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[dropcap class=”kp-dropcap”]T[/dropcap]he U.S. government has said for decades that cannabis has “no accepted medical use,” lumping it with drugs like heroin and LSD in terms of its medical potential and legality.

But Attorney General Jeff Sessions, the nation’s most powerful cannabis foe, would only have to travel 10 blocks from his office in the nation’s capital to see otherwise. That’s where Dr. Chanda Macias provides medicine for 2,400 patients at her medical cannabis dispensary, violating federal law like every other cannabis seller in America.

Her National Holistic Healing Center is one of five dispensaries in Washington, D.C., a small market that is symbolically large by virtue of its location. Dr. Macias expects sales to rise from $5 million to $8 million this year. As a result, she has emerged as one of the industry’s most prominent faces, a clean-cut scientist and mother of four with an impressive educational background, who doesn’t consume cannabis herself.

Along with running the dispensary and studying the plant as a scientist, she was also recently selected to serve as chairwoman of Women Grow, a nationwide organization with dozens of chapters and hundreds of business members.

“Being operational for almost three years, I see what a tremendous difference in health care benefits it provides my patients,” said Dr. Macias, 43. “It’s unbelievable. I’ve seen recovery from certain ailments. I’ve seen improved quality of life for a lot of different patients. It’s miraculous what I’ve seen this plant can do for patients in the D.C. market.”


Health Care Disparity

It was on a trip to Ethiopia that Dr. Macias began to draw parallels between the health crisis in that impoverished nation and the situation facing millions of Americans at home.

A cell biologist with a PhD from Howard University, she received a grant to bring students there to study diseases like malaria, which were often fatal because of a lack of medicine and available doctors. She had studied cannabis’ medical benefits and its potential to fight a number of diseases, from glaucoma to cancer, and decided to do something to help Americans gain access to it.

“What I needed was to bring awareness to this health disparity that everyone experiences due to the deficiency of cannabinoids in our systems, understanding that those cannabinoids are putting us back in balance and giving us an improved quality of life, because that balance is something we need in order to not see these different progressive disease states,” she said.

“It’s having access to the right medicine, and the medicine I feel can have the biggest impact on a patient is medical marijuana.”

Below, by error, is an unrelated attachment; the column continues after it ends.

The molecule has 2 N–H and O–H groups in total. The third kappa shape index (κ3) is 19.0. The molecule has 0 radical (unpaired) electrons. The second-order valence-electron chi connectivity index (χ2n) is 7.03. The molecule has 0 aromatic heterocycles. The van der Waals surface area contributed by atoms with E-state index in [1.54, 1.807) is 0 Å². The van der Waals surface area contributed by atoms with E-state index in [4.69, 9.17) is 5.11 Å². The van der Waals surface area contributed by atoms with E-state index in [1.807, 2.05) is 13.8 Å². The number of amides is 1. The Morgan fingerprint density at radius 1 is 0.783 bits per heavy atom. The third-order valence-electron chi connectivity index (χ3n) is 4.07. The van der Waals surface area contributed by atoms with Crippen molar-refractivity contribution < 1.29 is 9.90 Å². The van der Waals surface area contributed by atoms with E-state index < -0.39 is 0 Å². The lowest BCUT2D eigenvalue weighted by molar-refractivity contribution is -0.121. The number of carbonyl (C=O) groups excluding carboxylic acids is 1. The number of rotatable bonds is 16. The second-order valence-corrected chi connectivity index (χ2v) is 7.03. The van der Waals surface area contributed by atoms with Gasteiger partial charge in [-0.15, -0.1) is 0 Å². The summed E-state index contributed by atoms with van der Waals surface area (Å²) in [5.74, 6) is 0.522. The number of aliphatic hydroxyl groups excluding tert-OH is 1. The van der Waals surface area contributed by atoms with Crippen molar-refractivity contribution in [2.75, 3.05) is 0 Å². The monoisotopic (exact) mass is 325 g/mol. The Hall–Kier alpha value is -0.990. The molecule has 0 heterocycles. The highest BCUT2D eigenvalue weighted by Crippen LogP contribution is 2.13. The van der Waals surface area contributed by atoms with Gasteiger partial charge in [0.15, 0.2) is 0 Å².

Around this time, in 2013, Washington, D.C. was in the process of approving its first dispensaries. Dr. Macias applied, and two years later, was approved as the fifth and final one. She quit her job at a large pharmaceutical company to sell cannabis.

“ . . . Overall if I ever question my decision of going into this industry, I look at my 2,400 patients, and I say, ‘I did the right thing. No question.'”


Scientific Approach

“I can’t change who I am, which is a scientist. So I still have to indulge in that,” said Dr. Macias, who takes that approach to dispensing cannabis.

When a new strain is ready, she and other scientists on her team examine the cannabinoid properties to determine what specific ailments it may be best used to treat, a concept known as “strain alignment.” Laboratory research is a major focus of the dispensary, along, of course, with its eight warehouse grow operations in the city.

And it’s not just Washington, D.C. residents who can reap the benefits. The city allows medical cannabis patients from 16 other states to gain access to dispensaries, a big deal in a city that receives plenty of visitors, from tourists to government employees, who don’t need to go in search of the black market.

Expanding access and knowledge about cannabis was why, in February of this year, Dr. Macias accepted the job of chairwoman of Women Grow. It’s an opportunity to not only help women prosper in the industry, but to raise awareness of women’s issues, such as using cannabis to treat endometriosis, a painful swelling of uterus tissue, and allowing children who use cannabis to treat epilepsy to medicate at school instead of having to be taken home.


A Polarizing Issue

Dr. Macias’ eight-year-old son isn’t allowed to say “marijuana” or “cannabis.” He can only call the plant “medicine.” It’s to protect him from getting in trouble if someone asks what his mother does. It’s also to avoid a misunderstanding that could result in social services being called.

Such are the risks of running a dispensary in a region that is years behind the West in terms of the legality of cannabis. It’s the same attitude she has come up against during her entire academic career.

“When I went to school, it was still the ‘War on Drugs’ and the thought of marijuana was that there was nothing medical about it. It was just a pipeline to prison,” she said. When she studied cannabis, it was by reviewing the laboratory research of others, because of the legal hurdles in America to studying a Schedule I drug.

Some of her scientific colleagues have applauded Dr. Macias for getting involved in medical cannabis, while others warned her that it would be detrimental to her career.

“I get both responses, but overall if I ever question my decision of going into this industry, I look at my 2,400 patients, and I say, ‘I did the right thing. No question,'” she said.

“I’m very happy to be in this space,” she concluded. “I’m happy to create awareness and meet some pretty dynamic people who really are changing the face of health care.”

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